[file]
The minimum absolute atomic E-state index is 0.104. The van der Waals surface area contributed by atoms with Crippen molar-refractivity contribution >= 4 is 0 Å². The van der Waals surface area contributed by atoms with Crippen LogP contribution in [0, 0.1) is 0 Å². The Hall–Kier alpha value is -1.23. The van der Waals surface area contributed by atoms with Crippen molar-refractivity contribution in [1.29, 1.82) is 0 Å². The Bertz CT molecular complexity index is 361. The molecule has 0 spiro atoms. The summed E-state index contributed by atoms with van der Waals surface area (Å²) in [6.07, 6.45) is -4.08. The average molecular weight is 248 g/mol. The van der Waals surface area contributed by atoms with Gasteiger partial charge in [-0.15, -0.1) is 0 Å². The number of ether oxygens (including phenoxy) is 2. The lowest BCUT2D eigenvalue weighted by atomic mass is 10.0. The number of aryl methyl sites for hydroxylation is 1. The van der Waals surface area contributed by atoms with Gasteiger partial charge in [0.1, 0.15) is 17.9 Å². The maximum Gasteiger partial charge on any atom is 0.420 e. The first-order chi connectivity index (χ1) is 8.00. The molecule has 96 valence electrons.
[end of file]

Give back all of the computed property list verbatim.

The minimum absolute atomic E-state index is 0.104. The van der Waals surface area contributed by atoms with Crippen molar-refractivity contribution >= 4 is 0 Å². The van der Waals surface area contributed by atoms with Crippen LogP contribution in [0, 0.1) is 0 Å². The Hall–Kier alpha value is -1.23. The van der Waals surface area contributed by atoms with Crippen molar-refractivity contribution in [1.29, 1.82) is 0 Å². The Bertz CT molecular complexity index is 361. The molecule has 0 spiro atoms. The summed E-state index contributed by atoms with van der Waals surface area (Å²) in [6.07, 6.45) is -4.08. The average molecular weight is 248 g/mol. The van der Waals surface area contributed by atoms with Gasteiger partial charge in [-0.15, -0.1) is 0 Å². The number of ether oxygens (including phenoxy) is 2. The lowest BCUT2D eigenvalue weighted by atomic mass is 10.0. The number of aryl methyl sites for hydroxylation is 1. The van der Waals surface area contributed by atoms with Gasteiger partial charge in [0.1, 0.15) is 17.9 Å². The maximum Gasteiger partial charge on any atom is 0.420 e. The first-order chi connectivity index (χ1) is 8.00. The molecule has 96 valence electrons.